The DBCFT would have taxed residual profits, but exempted normal returns by allowing companies to deduct immediately the cost of both tangible and intangible investments. And it would have effectively shifted the tax burden to profits earned in destination countries. However, Congress rejected the DBCFT in part because such a radical change would have created many winners and losers.
The RPAI is less ambitious. Thus, its creators believe it might be easier for lawmakers to enact. Countries would continue to tax normal returns – the returns that are easiest to assign by location – on a source basis. But the RPAI would allocate residual profits to the country where the company’s goods were sold. An OECD Consultative Document has endorsed this approach as its “Pillar 1” of international tax reform.
In contrast to the DBCFT, the RPAI maintains the basic features of an income tax (depreciation over time of capital investments and interest deductibility) and the current territorial system for allocating normal returns to investments among countries based on the physical location of the corporate taxpayer. But by shifting to a destination-basis for residual profits, it tries to better allocate the profits of multinational companies among countries where they operate.
The RPAI, however, has its own serious defects.
When multinational corporations sell into a high-tax country, some amount of corporate tax would fall on its consumers. But it would fall unevenly among goods and services consumed, depending on the residual return’s share of each product’s value.
The RPAI, unlike the DBCFT, would also create new profit-shifting opportunities. Under RPAI, the destination country would tax only the portion of sales that represent residual profits, and so multinationals could minimize reported profits in high-tax countries by selling to independent retailers in tax havens, thereby still diverting much of their profit to low-tax jurisdictions. The destination country would tax only the (much smaller) profit margin of the retailers.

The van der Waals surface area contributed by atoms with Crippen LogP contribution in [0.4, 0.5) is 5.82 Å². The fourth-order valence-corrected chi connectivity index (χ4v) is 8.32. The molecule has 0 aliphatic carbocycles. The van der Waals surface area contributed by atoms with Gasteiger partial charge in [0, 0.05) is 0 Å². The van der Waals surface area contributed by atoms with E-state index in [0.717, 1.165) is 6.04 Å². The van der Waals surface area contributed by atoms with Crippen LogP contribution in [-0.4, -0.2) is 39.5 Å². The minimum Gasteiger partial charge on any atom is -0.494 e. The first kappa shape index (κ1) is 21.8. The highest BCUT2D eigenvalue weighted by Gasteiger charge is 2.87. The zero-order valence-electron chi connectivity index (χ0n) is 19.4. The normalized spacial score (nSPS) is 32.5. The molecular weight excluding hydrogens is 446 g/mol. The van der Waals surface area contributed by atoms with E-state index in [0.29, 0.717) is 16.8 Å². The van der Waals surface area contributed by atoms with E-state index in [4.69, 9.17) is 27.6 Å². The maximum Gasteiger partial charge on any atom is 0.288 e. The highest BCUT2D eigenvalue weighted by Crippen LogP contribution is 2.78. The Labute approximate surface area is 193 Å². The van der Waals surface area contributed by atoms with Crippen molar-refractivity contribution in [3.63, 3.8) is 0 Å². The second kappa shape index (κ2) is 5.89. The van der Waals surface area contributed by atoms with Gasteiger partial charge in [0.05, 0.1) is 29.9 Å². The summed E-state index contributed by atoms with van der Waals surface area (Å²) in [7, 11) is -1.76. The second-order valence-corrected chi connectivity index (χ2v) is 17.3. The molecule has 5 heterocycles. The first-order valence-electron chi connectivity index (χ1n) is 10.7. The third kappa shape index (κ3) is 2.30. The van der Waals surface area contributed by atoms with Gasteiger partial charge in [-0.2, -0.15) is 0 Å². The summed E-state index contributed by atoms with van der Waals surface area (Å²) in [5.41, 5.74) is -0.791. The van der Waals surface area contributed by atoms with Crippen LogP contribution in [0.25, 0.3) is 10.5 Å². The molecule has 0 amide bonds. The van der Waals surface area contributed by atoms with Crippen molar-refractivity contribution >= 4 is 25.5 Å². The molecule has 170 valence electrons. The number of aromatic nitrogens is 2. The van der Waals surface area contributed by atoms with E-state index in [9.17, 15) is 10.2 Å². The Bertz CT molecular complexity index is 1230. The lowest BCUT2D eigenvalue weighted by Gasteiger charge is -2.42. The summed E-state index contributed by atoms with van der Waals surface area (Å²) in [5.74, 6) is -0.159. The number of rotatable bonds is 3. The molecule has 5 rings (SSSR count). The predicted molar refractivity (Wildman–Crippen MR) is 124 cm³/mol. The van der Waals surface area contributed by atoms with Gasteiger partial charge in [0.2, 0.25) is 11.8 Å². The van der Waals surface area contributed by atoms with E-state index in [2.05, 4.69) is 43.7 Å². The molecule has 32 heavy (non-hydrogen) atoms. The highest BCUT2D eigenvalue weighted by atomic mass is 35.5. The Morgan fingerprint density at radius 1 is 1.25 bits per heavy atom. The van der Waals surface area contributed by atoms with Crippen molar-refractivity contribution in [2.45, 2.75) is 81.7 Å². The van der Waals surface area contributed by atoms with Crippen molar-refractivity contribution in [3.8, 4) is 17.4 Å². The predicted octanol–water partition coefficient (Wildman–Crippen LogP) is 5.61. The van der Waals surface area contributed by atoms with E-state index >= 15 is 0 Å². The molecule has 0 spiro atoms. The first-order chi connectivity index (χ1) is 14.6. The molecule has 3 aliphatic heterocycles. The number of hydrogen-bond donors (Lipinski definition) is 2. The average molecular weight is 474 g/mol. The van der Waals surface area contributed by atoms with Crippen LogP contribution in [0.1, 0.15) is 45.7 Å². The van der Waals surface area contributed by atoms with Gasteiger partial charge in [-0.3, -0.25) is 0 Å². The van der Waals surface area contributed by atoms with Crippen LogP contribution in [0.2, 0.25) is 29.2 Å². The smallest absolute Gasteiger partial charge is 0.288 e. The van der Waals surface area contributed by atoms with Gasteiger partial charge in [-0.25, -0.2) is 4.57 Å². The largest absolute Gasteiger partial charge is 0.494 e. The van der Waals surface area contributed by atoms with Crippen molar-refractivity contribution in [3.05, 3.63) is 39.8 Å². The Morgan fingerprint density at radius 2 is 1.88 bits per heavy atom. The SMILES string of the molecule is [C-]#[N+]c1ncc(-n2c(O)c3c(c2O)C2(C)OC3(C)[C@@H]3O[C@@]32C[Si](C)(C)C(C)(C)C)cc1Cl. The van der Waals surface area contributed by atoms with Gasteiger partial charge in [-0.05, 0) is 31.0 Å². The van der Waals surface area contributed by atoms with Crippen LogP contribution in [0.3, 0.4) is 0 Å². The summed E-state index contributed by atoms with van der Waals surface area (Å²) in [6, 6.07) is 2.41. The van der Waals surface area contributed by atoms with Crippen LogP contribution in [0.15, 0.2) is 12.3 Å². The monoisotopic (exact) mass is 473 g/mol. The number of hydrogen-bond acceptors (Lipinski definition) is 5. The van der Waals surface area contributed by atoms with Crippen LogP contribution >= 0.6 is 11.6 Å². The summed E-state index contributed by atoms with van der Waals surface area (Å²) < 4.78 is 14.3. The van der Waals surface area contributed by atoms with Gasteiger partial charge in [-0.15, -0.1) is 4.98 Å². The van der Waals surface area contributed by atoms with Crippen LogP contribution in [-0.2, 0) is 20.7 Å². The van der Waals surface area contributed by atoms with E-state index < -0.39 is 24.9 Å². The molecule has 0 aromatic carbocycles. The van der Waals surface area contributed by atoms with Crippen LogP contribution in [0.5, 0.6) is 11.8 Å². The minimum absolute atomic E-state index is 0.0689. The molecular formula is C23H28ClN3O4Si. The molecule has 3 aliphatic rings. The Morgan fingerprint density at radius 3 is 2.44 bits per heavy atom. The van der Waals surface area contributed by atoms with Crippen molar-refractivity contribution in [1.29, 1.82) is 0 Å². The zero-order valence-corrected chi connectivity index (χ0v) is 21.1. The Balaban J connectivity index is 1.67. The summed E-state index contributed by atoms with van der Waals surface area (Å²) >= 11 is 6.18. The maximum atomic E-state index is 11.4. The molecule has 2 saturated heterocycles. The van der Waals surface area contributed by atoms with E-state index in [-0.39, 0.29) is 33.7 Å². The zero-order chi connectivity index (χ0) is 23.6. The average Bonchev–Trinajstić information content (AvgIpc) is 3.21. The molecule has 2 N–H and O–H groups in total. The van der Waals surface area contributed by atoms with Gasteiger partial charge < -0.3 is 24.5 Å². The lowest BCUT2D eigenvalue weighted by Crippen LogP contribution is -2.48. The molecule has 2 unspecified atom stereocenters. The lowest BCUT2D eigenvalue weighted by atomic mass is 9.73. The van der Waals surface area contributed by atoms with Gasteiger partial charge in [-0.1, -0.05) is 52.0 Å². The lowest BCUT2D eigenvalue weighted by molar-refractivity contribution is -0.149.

More generally, the RPAI would encourage firms to shift the later stages of production to low-tax countries to increase the share of profits reported in these “destinations.” The designers of the RPAI acknowledge these problems, but have not found convincing solutions.
Modifying the existing system for taxing multinational firms based on their source of income and corporate residence may be a better alternative. The OECD approach in Pillar Two could encourage other countries to follow the new US model for taxing foreign-source income of their resident multinational companies – fully taxing passive foreign-source income, taxing residual profits at a reduced rate, and exempting normal returns from tax. This could be combined with tougher rules to prevent profit shifting of inbound investments (e.g., foreign owners of firms located in the US).
No system for taxing corporate income in our complex global economy will be perfect, though keeping tax rates low can minimize the flaws in any system. The least bad approach may well be to rely on reduced tax rates on multiple tax bases – some combination of source, residence, and destination-based taxes at the business level and worldwide taxation of capital income at the individual level.
Individual countries and international bodies will necessarily continue to try to modernize a century-old system of international taxation to make taxation of multinational companies more compatible with an integrated world economy where intangible assets generate a greater share of corporate profits.